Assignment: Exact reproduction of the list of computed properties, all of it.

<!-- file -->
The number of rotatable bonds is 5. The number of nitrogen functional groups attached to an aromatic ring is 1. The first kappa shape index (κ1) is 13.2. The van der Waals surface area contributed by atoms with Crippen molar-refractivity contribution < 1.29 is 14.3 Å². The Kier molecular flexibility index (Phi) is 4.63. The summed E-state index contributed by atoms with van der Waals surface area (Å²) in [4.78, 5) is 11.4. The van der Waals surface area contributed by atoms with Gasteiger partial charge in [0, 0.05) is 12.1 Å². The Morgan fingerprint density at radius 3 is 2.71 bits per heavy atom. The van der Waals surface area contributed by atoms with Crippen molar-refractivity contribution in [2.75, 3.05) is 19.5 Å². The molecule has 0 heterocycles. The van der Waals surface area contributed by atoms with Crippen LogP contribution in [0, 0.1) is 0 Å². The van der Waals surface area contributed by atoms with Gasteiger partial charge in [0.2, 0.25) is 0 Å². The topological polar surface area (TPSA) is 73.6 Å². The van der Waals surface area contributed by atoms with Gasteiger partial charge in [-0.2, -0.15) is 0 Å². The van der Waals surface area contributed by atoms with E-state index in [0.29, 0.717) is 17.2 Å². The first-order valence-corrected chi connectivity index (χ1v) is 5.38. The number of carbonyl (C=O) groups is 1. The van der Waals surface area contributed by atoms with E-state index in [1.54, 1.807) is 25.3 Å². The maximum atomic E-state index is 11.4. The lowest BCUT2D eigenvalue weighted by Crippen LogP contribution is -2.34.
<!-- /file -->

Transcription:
The number of rotatable bonds is 5. The number of nitrogen functional groups attached to an aromatic ring is 1. The first kappa shape index (κ1) is 13.2. The van der Waals surface area contributed by atoms with Crippen molar-refractivity contribution < 1.29 is 14.3 Å². The Kier molecular flexibility index (Phi) is 4.63. The summed E-state index contributed by atoms with van der Waals surface area (Å²) in [4.78, 5) is 11.4. The van der Waals surface area contributed by atoms with Gasteiger partial charge in [0, 0.05) is 12.1 Å². The Morgan fingerprint density at radius 3 is 2.71 bits per heavy atom. The van der Waals surface area contributed by atoms with Crippen molar-refractivity contribution in [2.75, 3.05) is 19.5 Å². The molecule has 0 heterocycles. The van der Waals surface area contributed by atoms with Crippen LogP contribution in [0, 0.1) is 0 Å². The van der Waals surface area contributed by atoms with Gasteiger partial charge in [0.2, 0.25) is 0 Å². The topological polar surface area (TPSA) is 73.6 Å². The van der Waals surface area contributed by atoms with Gasteiger partial charge in [-0.2, -0.15) is 0 Å². The van der Waals surface area contributed by atoms with E-state index in [0.29, 0.717) is 17.2 Å². The first-order valence-corrected chi connectivity index (χ1v) is 5.38. The number of carbonyl (C=O) groups is 1. The van der Waals surface area contributed by atoms with E-state index in [1.54, 1.807) is 25.3 Å². The maximum atomic E-state index is 11.4. The lowest BCUT2D eigenvalue weighted by Crippen LogP contribution is -2.34.